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Young Fathers are ostensibly a Scottish hip-hop group. Although their last album, ‘Dead’, defies categorisation (part alternative hip-hop, part experimental hip-hop and part undefinable genre), it beat both FKA Twigs and Damon Albarn and won the esteemed Mercury Prize. Notoriously sombre in person and fiercely open in discussion, Young Fathers are the type of band will rap “AK47 send my brethren straight to heaven” and then break out into a choreographed boy band dance just to mind-fuck you. We spoke to Alloysious Massaquoi about how they want their new album, ‘White Men Are Black Men Too’, to open up a dialogue about equality.

Well done on winning the 2014 Mercury Prize!

Thank you, thank you.

Did you spend the prize money on anything stupid?

No, nothing extravagant. Mostly just equipment and living costs

Are you guys happy people?

Are we happy? [laughs] Yeah we’re happy, we’re happy. We’re climbing up the ladder with more fans and more followers and as long as we’re creative and we’re performing, we’re as happy as we can be.

What was your response to people who thought you looked too sombre after winning the Mercury Prize?

Well basically, they misquoted the amount of records sold before that, [and made] the argument that that’s why we don’t smile. But, it works – having a straight face in a moment like that – and to be honest it wasn’t about the award… its never about the award. It was more about the performance to get people to witness something live. It wasn’t about jumping around and rolling around… The award was not the most important to us. We’re doing this because we want to succeed in being passionate and creative, and we want people to hear something that hasn’t been done before. Doing something that’s different and pushing back, that’s art. Selection for the award – it’s nice, but we want people to see that we’re serious and think ‘they’re not playing around, they’re serious about their music’.

I asked a friend about Young Fathers, and he said your production was similar to the NY hip hop trio, Ratking. Why do you think people always start with a reference point when describing Young Fathers?

It makes things easier, like, if you have nothing to compare us to. It would be nice if you could say Young Fathers make Young Fathers music.

Are there any artists that the band does look up to?

Ahhh Nah [laughs]. I listened to my father’s records and my mother’s records when I was a kid as much as Graham and Kayus did, and then you go to school and what we were listening to was pop music and boy bands and girl groups. We respect artists for the stuff that they have achieved, artists that have had their moments and times in musical history… but it’s one of those things, I’m not really fussed about anybody else. Yeah I can say names but there’s no reference, it doesn’t add to the music.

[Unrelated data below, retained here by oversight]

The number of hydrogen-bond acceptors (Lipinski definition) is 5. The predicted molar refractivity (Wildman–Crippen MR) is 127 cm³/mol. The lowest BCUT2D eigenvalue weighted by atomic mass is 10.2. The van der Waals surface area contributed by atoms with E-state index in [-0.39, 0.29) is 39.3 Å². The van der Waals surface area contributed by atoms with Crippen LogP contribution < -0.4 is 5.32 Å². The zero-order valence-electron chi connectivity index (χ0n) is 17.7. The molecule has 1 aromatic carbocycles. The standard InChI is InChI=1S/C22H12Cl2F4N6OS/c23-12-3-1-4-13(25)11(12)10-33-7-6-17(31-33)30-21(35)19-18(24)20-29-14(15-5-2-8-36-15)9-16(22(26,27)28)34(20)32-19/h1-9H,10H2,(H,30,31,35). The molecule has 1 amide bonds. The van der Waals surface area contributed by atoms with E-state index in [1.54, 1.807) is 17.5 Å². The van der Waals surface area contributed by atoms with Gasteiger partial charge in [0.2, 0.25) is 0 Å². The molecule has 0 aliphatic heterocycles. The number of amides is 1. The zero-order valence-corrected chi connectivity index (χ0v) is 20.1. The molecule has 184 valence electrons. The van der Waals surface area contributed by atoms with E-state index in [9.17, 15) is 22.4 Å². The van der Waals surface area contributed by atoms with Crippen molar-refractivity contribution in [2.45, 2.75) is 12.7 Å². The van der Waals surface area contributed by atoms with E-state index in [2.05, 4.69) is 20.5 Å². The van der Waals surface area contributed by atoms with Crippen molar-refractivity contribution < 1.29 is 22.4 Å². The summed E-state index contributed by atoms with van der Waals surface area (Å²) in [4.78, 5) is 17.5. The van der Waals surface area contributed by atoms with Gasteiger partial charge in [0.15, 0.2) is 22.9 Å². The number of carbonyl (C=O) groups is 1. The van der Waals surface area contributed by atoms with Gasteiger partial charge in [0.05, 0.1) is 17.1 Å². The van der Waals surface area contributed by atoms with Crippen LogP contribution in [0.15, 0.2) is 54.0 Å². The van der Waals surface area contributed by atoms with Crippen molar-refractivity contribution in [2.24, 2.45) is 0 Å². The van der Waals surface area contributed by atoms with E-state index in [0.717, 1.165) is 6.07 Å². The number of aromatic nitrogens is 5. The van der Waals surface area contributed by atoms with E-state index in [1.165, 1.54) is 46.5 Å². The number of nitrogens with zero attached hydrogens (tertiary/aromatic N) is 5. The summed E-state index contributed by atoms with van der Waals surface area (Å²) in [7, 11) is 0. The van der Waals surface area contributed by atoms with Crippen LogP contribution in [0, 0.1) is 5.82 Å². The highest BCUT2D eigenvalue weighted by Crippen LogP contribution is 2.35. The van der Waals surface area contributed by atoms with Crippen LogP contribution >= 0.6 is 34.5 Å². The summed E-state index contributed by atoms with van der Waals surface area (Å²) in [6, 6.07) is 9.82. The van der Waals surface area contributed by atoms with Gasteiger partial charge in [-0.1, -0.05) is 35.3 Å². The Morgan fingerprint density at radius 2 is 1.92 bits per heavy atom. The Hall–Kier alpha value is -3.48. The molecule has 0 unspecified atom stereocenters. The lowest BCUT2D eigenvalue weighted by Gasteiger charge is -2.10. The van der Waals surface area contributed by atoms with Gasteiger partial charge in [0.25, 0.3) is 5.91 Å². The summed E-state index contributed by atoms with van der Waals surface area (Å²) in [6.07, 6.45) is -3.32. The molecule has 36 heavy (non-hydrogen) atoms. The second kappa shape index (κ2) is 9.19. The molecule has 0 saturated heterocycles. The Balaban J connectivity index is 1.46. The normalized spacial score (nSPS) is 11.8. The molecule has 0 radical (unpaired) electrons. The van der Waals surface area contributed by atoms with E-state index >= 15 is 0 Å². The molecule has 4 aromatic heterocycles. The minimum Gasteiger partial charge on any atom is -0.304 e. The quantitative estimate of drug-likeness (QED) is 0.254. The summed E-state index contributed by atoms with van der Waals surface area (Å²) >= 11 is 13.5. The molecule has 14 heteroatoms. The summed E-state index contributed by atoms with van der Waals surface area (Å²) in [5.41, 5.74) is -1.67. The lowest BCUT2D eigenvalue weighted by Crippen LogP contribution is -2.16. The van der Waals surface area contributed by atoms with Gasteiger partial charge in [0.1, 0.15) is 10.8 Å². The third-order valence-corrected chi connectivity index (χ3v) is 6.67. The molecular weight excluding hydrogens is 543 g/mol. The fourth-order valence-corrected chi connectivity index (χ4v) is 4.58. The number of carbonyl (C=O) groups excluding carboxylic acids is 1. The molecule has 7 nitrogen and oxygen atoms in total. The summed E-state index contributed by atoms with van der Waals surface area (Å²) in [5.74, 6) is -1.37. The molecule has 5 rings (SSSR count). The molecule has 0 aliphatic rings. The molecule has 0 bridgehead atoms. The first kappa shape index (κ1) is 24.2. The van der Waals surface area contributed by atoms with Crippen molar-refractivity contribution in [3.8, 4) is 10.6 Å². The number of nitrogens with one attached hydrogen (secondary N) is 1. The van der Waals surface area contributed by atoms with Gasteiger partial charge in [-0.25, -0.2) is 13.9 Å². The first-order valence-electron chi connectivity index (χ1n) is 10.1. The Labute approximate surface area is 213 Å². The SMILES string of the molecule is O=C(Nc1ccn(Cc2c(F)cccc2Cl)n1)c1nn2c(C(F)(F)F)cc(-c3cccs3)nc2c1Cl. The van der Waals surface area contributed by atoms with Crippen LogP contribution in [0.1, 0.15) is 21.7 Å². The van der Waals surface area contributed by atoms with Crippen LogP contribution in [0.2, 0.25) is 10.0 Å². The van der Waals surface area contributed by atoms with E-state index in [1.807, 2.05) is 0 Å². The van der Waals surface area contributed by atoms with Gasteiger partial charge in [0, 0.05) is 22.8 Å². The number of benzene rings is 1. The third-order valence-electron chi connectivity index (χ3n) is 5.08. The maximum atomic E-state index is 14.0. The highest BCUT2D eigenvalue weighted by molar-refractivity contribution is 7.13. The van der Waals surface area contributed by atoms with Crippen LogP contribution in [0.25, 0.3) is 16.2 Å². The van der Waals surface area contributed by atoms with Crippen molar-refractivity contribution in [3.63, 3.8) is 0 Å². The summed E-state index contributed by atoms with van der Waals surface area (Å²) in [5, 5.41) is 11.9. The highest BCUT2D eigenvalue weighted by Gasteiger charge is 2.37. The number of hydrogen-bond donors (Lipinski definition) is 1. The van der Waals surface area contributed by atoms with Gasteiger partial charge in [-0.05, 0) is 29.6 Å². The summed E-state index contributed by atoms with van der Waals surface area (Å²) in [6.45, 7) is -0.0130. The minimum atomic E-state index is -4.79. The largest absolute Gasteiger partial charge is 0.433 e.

You guys have just been recording in Berlin? How was that experience?

The whole experience was good. To get out of our comfort zone, pushing ourselves and making ourselves a bit more awkward. That’s usually the goal when we’re recording you want to put yourself somewhere else and challenge each other so that’s what we tried to do.

When I listen to your music I hear a lot of different ideas coming through. Does that mean you guys argue a lot too?

Yeah, yeah definitely. There needs to some kind of tension and friction, it helps get the creative juices going. But it’s a democracy, so if two people in the group like something and you don’t, then you just have to accept it or sit on it for a while. We’ll go back to it to double check but we’re three different people so we’re always going to argue. That’s standard.

I think it was you who said of Dead that it’s a “strikingly fearless album that would smell like sweat if it could”. What does White Men Are Black People Too smell like?

It smells of a conversation about equality. It smells like a conversation that everybody should be having in general because we’re all one people, we all came from the same place.

People will take offense no matter what you do, do you think a small part of why you do some things is because you enjoy fucking with these people? 

No we make music for ourselves first and foremost. We spend hours going over different stuff that we love, to make something different that we haven’t heard before. It’s for us you know, I’m not really bothered about the people that we’re going to piss off. You can’t be too hung up on [thinking] “you can’t do this because people might be too upset”. People are going to get offended by anything. If you think about a radio station; they don’t play some of our music because it sounds to tough, why is that? Because it sounds too hard, it sounds too big. You can’t win. All you can do is have a compromise and for us the compromise is putting something out there to [start] a conversation. Because the conversation is always done behind closed doors.

And you’ll be opening that discussion up with a tour soon?

Yeah we’re actually going to London tomorrow [and later on] going to Africa on the 25th of this month.

What are some things you want to bring to, or that you’ve been looking at doing in your live performance?

We’re just working into the new songs, what we sound like when we’re rehearsing them and then taking them onto the stage. Seeing what’s working and whats not to see what’s good and what’s not.

Will there be any more choreographed boy band dancing? [laughs] If you want to move a certain way then go for it.

White Men Are Black Men Too will be available on Friday April 3 on Big Dada via Inertia.